I couldn’t lay my hand on a research findings on people driving without prescribed glasses except the one I stumbled on Daily Mail by TIM UTTON, who raised the alarm that millions risk driving with bad eyesight .In that report, he noted’’ that motorists who need glasses or contact lenses but drive without them increase their risk of an accident four-fold, A fifth (21 per cent) of motorists who need glasses or contact lenses always drive without them,37 per cent haven’t had an eye test in the past two years or more,’ Popping to the shops’ is the most common occurrence of driving without glasses or contact lenses,UK drivers risk invalidating their insurance, a £1,000 fine or could face prison if they cause an accident due to defective vision’’.I hope to deal with the report more but for now let us take a look at the provisions of the law here with respect to blind driving Seeing and being seen is one of the planks on which our campaign on safer roads stands. Available data on the state of the sight of most drivers is hard to come by in our clime unlike the case in developed climes.
.Before I refer to such data from the developed clime let me first guide you on the provisions of our laws.’’ Regulation 45(1) of the National Road Traffic Regulation 2012, states that An applicant for a fresh drivers licence shall furnish evidence of training at an approved driving school and a learners’ permit and shall be accompanied with a certificate of visual acuity test and general medical fitness test as prescribed in regulation 52(1) 0f the same Regulation. This is reinvigorated in Regulation 52(1) of the Regulation which states that: The authority shall not issue a drivers licence unless the applicant furnishes certificate of vision acuity test and general fitness from any government hospital in addition to first aid skill. Sub-regulation (2) went further to state that: the vision acuity and general fitness examination shall be as prescribed in form MVA 13 of schedule 1 to these regulations. Regulation 56(1) of the National traffic Regulation 2012 set out the procedure for conducting driving tests. Such driving tests shall determine the competence of the applicant to read at a distance of 23 meters in daylight (with the aid of glasses, if worn), a motor vehicle identification number plates.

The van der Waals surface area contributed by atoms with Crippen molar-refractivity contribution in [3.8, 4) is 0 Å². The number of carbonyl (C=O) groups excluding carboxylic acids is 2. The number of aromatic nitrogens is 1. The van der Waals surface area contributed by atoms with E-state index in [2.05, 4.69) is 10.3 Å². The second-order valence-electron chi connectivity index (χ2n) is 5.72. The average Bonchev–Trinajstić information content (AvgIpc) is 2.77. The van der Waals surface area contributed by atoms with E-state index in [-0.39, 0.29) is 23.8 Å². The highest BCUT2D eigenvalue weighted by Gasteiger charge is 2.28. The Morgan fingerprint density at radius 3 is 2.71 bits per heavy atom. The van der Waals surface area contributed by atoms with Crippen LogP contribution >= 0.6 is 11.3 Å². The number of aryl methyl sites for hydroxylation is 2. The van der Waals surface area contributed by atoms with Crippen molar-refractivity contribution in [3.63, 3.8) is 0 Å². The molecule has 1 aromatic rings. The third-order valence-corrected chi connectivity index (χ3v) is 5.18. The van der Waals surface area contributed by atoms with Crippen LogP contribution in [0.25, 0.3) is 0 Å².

In addition, Regulation 57(3) of the same Regulation states that an applicant for any class of drivers licence shall undergo visual acuity and general medical fitness examination. This shall include visual acuity and color blindness test which shall be carried out in any government hospital. Regulation 56(5) made it mandatory for all registered and licenced driving schools to follow the prescribed procedure for conduct of driving test in their curriculum in the interest of their students.
Regulation 59(3) states that driving test as prescribed under this regulation shall be applied by all licenced driving schools. Furthermore, regulation 111(2) states that before a person is selected as a driver or assistant driver of a school bus, he shall undergo a visual acuity and colour blindness test in any government hospital’’.